Gastronomy, Nutrition & Food Trends also helps students understand the idea of choice and the body when it comes to food consumption. From the perspective of food science, ingredients such as grains are examined, as well as food preservation techniques, fermentation and pickling.
Time-honed and specialised culinary techniques like yoghurt making and spice-blending will be demonstrated. Understanding the makeup of food can also help chefs and culinary professionals develop a sense of how much is enough and how much is too much, so topics such as recipe writing, altering and adjusting recipes for special dietary requirements, reducing sugar and offering dairy alternatives will also be explored.
Through a diverse range of lectures and seminars on food trends and the current health and wellness industry, students learn more about ingredients such as cheese, wine, teas, herbs and the culture and evolution of globalised ingredients like the cocoa bean. This diploma helps students understand that gastronomy and food trends are not theoretical or isolated but a chance to reflect on how the entire world is connected through a very simple fact: We all need to eat and we all love food.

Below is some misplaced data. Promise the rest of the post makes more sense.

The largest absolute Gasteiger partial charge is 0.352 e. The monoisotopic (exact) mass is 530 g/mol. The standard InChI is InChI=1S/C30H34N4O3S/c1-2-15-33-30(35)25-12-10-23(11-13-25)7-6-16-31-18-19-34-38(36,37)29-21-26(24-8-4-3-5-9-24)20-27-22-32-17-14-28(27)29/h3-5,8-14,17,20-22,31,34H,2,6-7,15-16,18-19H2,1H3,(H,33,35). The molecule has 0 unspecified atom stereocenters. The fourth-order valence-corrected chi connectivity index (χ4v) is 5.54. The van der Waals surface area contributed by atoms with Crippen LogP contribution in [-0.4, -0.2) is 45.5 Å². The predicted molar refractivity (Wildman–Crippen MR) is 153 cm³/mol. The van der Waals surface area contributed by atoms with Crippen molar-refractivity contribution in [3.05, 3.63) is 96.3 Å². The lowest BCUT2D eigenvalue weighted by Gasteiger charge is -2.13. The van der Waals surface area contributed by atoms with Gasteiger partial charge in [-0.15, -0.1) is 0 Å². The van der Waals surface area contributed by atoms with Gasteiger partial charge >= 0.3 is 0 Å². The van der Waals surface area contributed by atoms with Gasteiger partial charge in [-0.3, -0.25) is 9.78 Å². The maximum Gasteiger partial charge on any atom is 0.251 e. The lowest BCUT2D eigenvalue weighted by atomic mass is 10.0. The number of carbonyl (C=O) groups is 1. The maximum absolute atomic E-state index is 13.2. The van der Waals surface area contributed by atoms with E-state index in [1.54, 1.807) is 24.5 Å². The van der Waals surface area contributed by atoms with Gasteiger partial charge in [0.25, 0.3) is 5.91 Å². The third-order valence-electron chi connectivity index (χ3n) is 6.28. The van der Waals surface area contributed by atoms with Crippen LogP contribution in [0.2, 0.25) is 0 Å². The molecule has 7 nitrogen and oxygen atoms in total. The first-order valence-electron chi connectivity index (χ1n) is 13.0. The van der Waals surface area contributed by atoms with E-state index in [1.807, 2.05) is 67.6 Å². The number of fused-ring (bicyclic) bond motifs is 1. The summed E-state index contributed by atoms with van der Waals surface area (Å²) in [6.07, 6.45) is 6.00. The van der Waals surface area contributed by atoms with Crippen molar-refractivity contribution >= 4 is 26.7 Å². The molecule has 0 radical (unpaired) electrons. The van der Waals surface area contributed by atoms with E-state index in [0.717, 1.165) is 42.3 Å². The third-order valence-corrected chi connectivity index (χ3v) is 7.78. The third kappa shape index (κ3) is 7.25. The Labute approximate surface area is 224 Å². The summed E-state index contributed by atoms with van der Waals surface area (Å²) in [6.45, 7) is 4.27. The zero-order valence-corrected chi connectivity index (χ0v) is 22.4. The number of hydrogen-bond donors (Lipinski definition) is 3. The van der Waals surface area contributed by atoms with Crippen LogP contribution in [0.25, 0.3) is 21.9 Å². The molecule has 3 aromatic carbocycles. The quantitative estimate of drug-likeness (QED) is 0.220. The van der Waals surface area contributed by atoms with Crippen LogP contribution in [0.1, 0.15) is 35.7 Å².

The evolution of food culture and food trends has been a slow and steady one, from practices and recipes keenly guarded to a global sharing of food traditions, ingredients and eating habits. Gastronomy, Nutrition & Food Trends is a zoomed-out, global look at the way we came to hone and preserve our current, modern practices in the professional kitchen — and beyond.
3) Boulangerie Arts and Artisan Baking Diploma — ‘Diplôme de Boulangerie’
Running a successful Boulangerie takes skill, practice and knowledge, and this diploma helps students cultivate and become comfortable what will be a lifelong journey in the refinement of Boulangerie arts, kitchen management, and gastronomy. Through the analysis of breads, breadmaking and bakery management as well as practical techniques like viennoiserie, and creating and managing your own starter cultures for sourdoughs, the Boulangerie diploma aims to give students a structure to their learning.
Via lectures, demonstrations and periodic workshops, students can cultivate the Boulangerie practice, hone their skills on professional equipment, and understand the preparation process, including straight mixing, lamination, and the presentation of baked goods.
Students will also focus on health and safety standings in the workplace, learning how to safely handle manual equipment in a professional kitchen environment. They’ll begin with the basics of food preparation theory, cooking and baking processes and then move on to focus on the granular composition of ingredients, complicated baking methods and on-site industry visits.
4) French Pastry Techniques Diploma — ‘Diplôme de Pâtisserie’